Tomorrow we will start our journey through Matthew. Today, let’s use the NIV Study Bible introduction on Matthew to make sure that we all have a basic grasp of the book’s context:
Although the first Gospel is anonymous, the early church fathers were unanimous in holding that Matthew, one of the 12 apostles, was its author. However, the results of modern critical studies—in particular those that stress Matthew’s alleged dependence on Mark for a substantial part of his Gospel—have caused some Biblical scholars to abandon Matthean authorship. Why, they ask, would Matthew, an eyewitness to the events of our Lord’s life, depend so heavily on Mark’s account? The best answer seems to be that he agreed with it and wanted to show that the apostolic testimony to Christ was not divided.
Matthew, whose name means “gift of the Lord,” was a tax collector who left his work to follow Jesus (9:9–13). In Mark and Luke he is called by his other name, Levi.
Date and Place of Writing
Some have argued on the basis of its Jewish characteristics that Matthew’s Gospel was written in the early church period, possibly the early part of a.d. 50, when the church was largely Jewish and the gospel was preached to Jews only (Ac 11:19). However, those who have concluded that both Matthew and Luke drew extensively from Mark’s Gospel date it later—after the Gospel of Mark had been in circulation for a period of time. See essay and chart, p. 1943. Accordingly, some feel that Matthew would have been written in the late 50s or in the 60s. Others, who assume that Mark was written between 65 and 70, place Matthew in the 70s or even later. However, there is insufficient evidence to be dogmatic about either view.
The Jewish nature of Matthew’s Gospel may suggest that it was written in the Holy Land, though many think it may have originated in Syrian Antioch.
Since his Gospel was written in Greek, Matthew’s readers were obviously Greek-speaking. They also seem to have been Jews. Many elements point to Jewish readership: Matthew’s concern with fulfillment of the OT (he has more quotations from and allusions to the OT than any other NT author); his tracing of Jesus’ descent from Abraham (1:1–17); his lack of explanation of Jewish customs (especially in contrast to Mark); his use of Jewish terminology (e.g., “kingdom of heaven,” where “heaven” reveals the Jewish reverential reluctance to use the name of God; see note on 3:2); his emphasis on Jesus’ role as “Son of David” (1:1; 9:27; 12:23;15:22; 20:30–31; 21:9,15; 22:41–45). This does not mean, however, that Matthew restricts his Gospel to Jews. He records the coming of the Magi (non-Jews) to worship the infant Jesus (2:1–12), as well as Jesus’ statement that the “field is the world” (13:38). He also gives a full statement of the Great Commission (28:18–20). These passages show that, although Matthew’s Gospel is Jewish, it has a universal outlook.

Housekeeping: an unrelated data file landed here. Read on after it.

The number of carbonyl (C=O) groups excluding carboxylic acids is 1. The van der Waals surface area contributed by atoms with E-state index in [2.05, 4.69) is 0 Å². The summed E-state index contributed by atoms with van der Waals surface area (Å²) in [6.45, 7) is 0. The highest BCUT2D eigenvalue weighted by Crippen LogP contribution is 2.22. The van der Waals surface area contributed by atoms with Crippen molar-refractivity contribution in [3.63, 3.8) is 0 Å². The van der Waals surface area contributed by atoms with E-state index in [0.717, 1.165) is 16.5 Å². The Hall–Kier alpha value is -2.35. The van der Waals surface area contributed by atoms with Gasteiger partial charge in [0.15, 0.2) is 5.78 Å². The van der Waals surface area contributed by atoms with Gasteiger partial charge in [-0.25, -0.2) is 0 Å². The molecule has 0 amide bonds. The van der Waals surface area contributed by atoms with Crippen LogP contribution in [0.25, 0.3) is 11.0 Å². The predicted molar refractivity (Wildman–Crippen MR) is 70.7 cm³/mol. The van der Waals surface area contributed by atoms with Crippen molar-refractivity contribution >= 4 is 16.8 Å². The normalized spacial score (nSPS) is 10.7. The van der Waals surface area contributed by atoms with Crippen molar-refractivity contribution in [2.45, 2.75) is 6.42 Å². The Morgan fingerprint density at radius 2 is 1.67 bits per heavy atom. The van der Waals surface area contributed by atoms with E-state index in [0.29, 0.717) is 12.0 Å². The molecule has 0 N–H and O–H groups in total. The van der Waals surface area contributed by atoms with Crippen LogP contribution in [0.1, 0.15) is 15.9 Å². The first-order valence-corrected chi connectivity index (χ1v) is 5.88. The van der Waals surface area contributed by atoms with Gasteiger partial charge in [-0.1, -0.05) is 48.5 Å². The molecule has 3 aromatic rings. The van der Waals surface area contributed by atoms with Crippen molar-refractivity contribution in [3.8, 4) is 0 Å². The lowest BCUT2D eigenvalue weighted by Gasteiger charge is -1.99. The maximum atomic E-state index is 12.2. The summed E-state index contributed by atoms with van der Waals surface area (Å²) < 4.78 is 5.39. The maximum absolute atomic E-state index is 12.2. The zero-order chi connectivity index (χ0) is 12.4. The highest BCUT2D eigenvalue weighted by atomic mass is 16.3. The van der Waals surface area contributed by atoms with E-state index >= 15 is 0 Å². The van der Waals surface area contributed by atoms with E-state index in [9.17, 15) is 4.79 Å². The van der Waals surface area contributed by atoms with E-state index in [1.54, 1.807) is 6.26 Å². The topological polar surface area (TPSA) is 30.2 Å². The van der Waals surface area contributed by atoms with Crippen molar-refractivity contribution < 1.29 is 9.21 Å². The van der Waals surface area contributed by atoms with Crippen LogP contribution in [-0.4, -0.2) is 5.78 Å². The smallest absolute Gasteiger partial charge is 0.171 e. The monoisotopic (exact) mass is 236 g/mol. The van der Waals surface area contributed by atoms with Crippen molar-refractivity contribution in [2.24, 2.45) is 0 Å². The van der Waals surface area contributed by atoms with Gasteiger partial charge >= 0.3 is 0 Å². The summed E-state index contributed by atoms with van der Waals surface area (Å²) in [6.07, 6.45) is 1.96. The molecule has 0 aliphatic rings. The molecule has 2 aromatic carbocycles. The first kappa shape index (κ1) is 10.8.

Matthew’s main purpose is to prove to his Jewish readers that Jesus is their Messiah. He does this primarily by showing how Jesus in his life and ministry fulfilled the OT Scriptures. Although all the Gospel writers quote the OT, Matthew includes nine proof texts unique to his Gospel (1:22–23; 2:15; 2:17–18; 2:23; 4:14–16; 8:17; 12:17–21; 13:35; 27:9–10) to drive home his basic theme: Jesus is the fulfillment of the OT predictions of the Messiah. Matthew even finds the history of God’s people in the OT recapitulated in some aspects of Jesus’ life (see, e.g., his quotation of Hos 11:1 in 2:15). To accomplish his purpose Matthew also emphasizes Jesus’ Davidic lineage (see Recipients, p. 1945).
The way the material is arranged reveals an artistic touch. The whole Gospel is woven around five great discourses: (1) chs. 5–7; (2) ch. 10; (3) ch. 13; (4) ch. 18; (5) chs. 24–25. That this is deliberate is clear from the refrain that concludes each discourse: “When Jesus had finished saying these things,” or similar words (7:28; 11:1; 13:53;19:1; 26:1). The narrative sections, in each case, appropriately lead up to the discourses. The Gospel has a fitting prologue (chs. 1–2) and a challenging epilogue (28:16–20).
The fivefold division may suggest that Matthew has modeled his book on the structure of the Pentateuch (the first five books of the OT). He may also be presenting the gospel as a new Torah and Jesus as a new and greater Moses.
- What language did those receiving the book speak?
- With what two cultures were the recipients familiar?
- What does Matthew draw upon to establish authority?
- From what sources (e.g. scientific, biblical, historical) would someone need to write so that you were convinced of Jesus’ identity?
- Before reading Matthew this time through, how would you identify Jesus?